When blogger Karyn Washington died of depression (I put it this way because depression is a disease that can kill, suicide is just the way it happens), the sadness I felt was stifling. The tragedy created an opportunity to talk about how depression affects young women of color, but I was overwhelmed by the inaccurate and potentially harmful information and opinions about suicide and depression that were being spread. I had reservations about exposing my personal struggle with depression in TheRoot.com, but I decided to for three reasons:
1. “Shame Needs Silence to Grow” (c) Brené Brown. I realized that I still had some shame about my experience with depression when I had second thoughts about using my real name, as opposed the “Freedom” moniker I blog under. I realized that if the purpose of the piece was to reduce the stigma around depression, I had to use my real name. Hiding behind a pen name would reinforce the idea that depression was something to be ashamed of. I had fears about what it would mean for people to Google my name and see the article, but anyone who would reject me based on my honesty about the help I sought to stay alive is doing me a favor.
2. To Save a Life. When I wrote my first post about depression for #NoShameDay, dozens of people reached out to me saying they had similar feelings to the ones I described, and a few people asked me how to find a therapist. After losing my friend Sarah*, I vowed to never keep my experience with depression secret. To this day, I wonder if Sarah would have killed herself if we’d had a chance to talk about it.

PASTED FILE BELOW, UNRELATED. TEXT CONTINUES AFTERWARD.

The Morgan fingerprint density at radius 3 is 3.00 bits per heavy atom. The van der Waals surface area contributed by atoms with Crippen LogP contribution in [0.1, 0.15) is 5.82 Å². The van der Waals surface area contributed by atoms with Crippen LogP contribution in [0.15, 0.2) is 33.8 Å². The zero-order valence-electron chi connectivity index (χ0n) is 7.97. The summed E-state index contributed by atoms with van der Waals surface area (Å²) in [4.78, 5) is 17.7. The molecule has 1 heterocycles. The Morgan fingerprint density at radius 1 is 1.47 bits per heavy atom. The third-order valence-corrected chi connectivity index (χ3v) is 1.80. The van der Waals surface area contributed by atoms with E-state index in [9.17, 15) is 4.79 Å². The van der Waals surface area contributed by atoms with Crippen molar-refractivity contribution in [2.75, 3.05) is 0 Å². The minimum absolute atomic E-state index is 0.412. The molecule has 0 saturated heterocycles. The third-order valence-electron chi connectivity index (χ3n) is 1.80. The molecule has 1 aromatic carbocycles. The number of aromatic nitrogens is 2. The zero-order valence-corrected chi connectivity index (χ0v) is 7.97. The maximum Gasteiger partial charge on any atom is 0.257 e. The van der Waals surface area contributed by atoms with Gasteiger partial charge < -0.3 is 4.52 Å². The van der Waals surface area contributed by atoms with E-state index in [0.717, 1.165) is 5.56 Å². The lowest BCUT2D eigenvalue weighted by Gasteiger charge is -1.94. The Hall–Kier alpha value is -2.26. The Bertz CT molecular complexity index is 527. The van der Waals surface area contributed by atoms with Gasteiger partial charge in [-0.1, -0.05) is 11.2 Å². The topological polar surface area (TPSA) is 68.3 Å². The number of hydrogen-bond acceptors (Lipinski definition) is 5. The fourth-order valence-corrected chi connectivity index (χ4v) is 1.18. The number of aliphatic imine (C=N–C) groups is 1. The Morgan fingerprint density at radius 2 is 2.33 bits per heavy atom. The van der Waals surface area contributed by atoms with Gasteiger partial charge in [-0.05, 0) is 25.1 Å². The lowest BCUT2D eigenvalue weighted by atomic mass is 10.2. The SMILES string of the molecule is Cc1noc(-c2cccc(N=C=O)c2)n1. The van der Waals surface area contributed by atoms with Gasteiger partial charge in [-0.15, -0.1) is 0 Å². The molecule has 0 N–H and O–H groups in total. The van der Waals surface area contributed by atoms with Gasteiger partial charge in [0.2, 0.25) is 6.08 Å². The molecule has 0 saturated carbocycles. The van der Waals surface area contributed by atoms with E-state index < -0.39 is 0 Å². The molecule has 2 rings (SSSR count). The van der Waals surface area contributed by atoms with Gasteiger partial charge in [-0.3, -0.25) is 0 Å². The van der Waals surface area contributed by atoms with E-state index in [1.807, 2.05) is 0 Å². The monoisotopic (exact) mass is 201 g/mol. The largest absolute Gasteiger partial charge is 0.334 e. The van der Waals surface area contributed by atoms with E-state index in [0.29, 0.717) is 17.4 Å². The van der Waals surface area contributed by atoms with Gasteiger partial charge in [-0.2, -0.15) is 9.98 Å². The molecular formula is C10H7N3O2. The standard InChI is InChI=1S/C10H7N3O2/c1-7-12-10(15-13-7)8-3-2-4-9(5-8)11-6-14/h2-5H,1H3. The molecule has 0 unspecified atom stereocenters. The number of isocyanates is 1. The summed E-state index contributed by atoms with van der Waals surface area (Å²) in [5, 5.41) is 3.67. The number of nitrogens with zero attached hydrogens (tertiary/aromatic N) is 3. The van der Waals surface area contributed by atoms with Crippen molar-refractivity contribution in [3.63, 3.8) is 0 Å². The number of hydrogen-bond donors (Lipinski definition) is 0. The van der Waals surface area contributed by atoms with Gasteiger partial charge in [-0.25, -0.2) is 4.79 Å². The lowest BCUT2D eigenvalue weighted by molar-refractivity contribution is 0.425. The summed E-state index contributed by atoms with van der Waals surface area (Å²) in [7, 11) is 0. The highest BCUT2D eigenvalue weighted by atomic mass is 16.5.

3. To Honor The Lives I Couldn’t Save. I wrote TheRoot.com piece the same week as the 10th anniversary of the night my friend took her life. The Thursday before the piece went live, I was still going back and forth about whether to reveal so much and use my real name. As I mulled over a draft of the piece, I got a Facebook Message from a friend who was on my RA staff in college, the same one Sarah was on. As the initial pleasantry-filled blue bubbles appeared on my screen, I got the same sinking feeling that I had that night, ten years before.
“I hate that you have to find out this way…” he typed.
Before he finished typing, I knew. It was another member of our staff. Another friend. He was dead, and I knew what killed him. I threw my iPad on the couch and wept.
I tried to imagine the pain our friend must have been in to take his life, knowing how horrible it is to lose someone this way, and was strangely relieved that I struggled to empathize. The night I called the suicide hotline in 2012 was the last time I had suicidal thoughts. Even when I had them that night, Sarah’s passing was my totem. Never, no, too far, I said to myself. Why wasn’t that image of Sarah’s funeral, the one that is basically seared to the roof of my skull, enough to deter our friend? Even as someone who has been in those dark places, it’s hard not to feel cheated and angry, and even indignant when those places claim someone you love.
I hope that the piece I wrote for TheRoot.com will pull back the curtain so people could see how Depression, the con artist, works. It amplifies the bad and clouds the good. It can make you take drastic measure to relieve the numbness. But, most importantly, it’s always wrong.
*Names in the post have been changed.